Masakazu Takeda: Japan is culturally a very unique country. Some of the unique aspects include different management philosophies, different ways of doing business, different labor practices, and not to mention the language. We believe that you need a local investor with deep knowledge and local insights to perform well in this market.
As an active manager, we believe that a concentrated, long-term oriented portfolio is the best way to produce market-beating returns over time. If you have too many stocks in your portfolio, it certainly helps to average out the declines in the stocks across your portfolio and smooth out the portfolio return in the bear market, but it cannot escape the market force of the down market. On the other hand, if you have only a few stocks in your portfolio, and if you choose those names correctly, then there's a good chance that your portfolio will actually go up in value despite the overall bear market.
Key Investment Criteria
Our mantra is "invest in a great business with exceptional management at an attractive price." And, our definition of intrinsic value is the present value of all the future cash flows to be generated from a business, so to that end, we strive to invest in companies with high returns on equity, number one, and number two, sustainable and predictable, above-average, long-term earnings growth rate. And number three, strong cash flow generation. Because we want to invest in these companies for the long-term, through economic cycles, we want to make sure that our companies have a long-term, proven track record with a time-tested business model.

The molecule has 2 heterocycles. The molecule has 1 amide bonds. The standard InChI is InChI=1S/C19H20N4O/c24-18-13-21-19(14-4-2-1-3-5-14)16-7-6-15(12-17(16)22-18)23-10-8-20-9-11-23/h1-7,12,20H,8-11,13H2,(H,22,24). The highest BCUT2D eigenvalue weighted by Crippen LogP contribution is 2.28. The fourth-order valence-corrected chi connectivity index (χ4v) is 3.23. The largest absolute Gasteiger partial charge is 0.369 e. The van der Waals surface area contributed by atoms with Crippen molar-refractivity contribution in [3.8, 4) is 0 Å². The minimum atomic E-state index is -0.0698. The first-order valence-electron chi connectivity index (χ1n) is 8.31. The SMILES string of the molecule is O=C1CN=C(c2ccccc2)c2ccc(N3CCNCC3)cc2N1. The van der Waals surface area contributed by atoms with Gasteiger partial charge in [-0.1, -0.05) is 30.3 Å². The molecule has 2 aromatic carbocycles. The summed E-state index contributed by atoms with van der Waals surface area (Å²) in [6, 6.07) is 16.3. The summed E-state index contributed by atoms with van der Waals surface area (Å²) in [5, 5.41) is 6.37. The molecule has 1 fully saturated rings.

Focus on Global, Blue Chip Companies
We're large-cap investors and because of that, we prefer to invest in global Japanese companies with scalable businesses, in particular, we prefer to invest in global blue chip companies. We think investing in global blue chip companies can be a natural hedge against currency swings. What I mean by that is, from a U.S. dollar investor perspective, if the yen depreciates against the dollar, it reduces the dollar return on equity, but it improves the competitive advantage of the business abroad. And that should boost the earnings of the business and dollar investors will be compensated by that. On the other hand, if the yen strengthens against the dollar, it will immediately improve the dollar return on equity while making the business less competitive abroad. But, over the long term, global blue chip businesses can overcome the strong yen through secular volume growth of their business.
Market Conditions and Portfolio Performance
Our aim is always, first and foremost, to protect the downside as much as possible. So in relation to the benchmark, we tend to do better in a bear market than in a bull market. In a rising market, we are generally happy just to keep pace with the benchmark, or in some years, we may even lag slightly. We also need, as a bottom-up fundamental stock picker, we need a fundamentally-driven stock market for our portfolio to be rewarded.